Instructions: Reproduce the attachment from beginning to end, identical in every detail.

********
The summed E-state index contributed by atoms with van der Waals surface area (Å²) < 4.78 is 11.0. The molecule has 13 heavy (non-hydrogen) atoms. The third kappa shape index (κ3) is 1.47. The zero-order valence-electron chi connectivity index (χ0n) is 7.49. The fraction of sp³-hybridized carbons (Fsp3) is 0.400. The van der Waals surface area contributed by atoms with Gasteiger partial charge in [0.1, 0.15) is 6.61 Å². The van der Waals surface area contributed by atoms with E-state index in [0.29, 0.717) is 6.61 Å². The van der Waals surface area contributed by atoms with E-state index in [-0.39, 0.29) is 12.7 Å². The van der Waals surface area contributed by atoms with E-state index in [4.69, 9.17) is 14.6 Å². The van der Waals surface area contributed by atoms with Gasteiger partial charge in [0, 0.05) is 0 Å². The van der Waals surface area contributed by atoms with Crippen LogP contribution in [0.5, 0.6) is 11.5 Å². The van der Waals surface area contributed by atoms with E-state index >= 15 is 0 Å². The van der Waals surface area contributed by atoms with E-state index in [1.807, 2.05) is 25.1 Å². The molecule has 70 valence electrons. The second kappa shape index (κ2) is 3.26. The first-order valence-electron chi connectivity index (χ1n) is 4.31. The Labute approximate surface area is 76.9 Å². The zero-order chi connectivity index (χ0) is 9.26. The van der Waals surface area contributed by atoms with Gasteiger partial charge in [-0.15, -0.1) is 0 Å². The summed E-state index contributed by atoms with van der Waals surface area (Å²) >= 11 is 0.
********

The summed E-state index contributed by atoms with van der Waals surface area (Å²) < 4.78 is 11.0. The molecule has 13 heavy (non-hydrogen) atoms. The third kappa shape index (κ3) is 1.47. The zero-order valence-electron chi connectivity index (χ0n) is 7.49. The fraction of sp³-hybridized carbons (Fsp3) is 0.400. The van der Waals surface area contributed by atoms with Gasteiger partial charge in [0.1, 0.15) is 6.61 Å². The van der Waals surface area contributed by atoms with E-state index in [0.29, 0.717) is 6.61 Å². The van der Waals surface area contributed by atoms with E-state index in [-0.39, 0.29) is 12.7 Å². The van der Waals surface area contributed by atoms with E-state index in [4.69, 9.17) is 14.6 Å². The van der Waals surface area contributed by atoms with Gasteiger partial charge in [0, 0.05) is 0 Å². The van der Waals surface area contributed by atoms with Crippen LogP contribution in [0.5, 0.6) is 11.5 Å². The van der Waals surface area contributed by atoms with E-state index >= 15 is 0 Å². The van der Waals surface area contributed by atoms with E-state index in [1.807, 2.05) is 25.1 Å². The molecule has 70 valence electrons. The second kappa shape index (κ2) is 3.26. The first-order valence-electron chi connectivity index (χ1n) is 4.31. The Labute approximate surface area is 76.9 Å². The zero-order chi connectivity index (χ0) is 9.26. The van der Waals surface area contributed by atoms with Gasteiger partial charge in [-0.15, -0.1) is 0 Å². The summed E-state index contributed by atoms with van der Waals surface area (Å²) >= 11 is 0.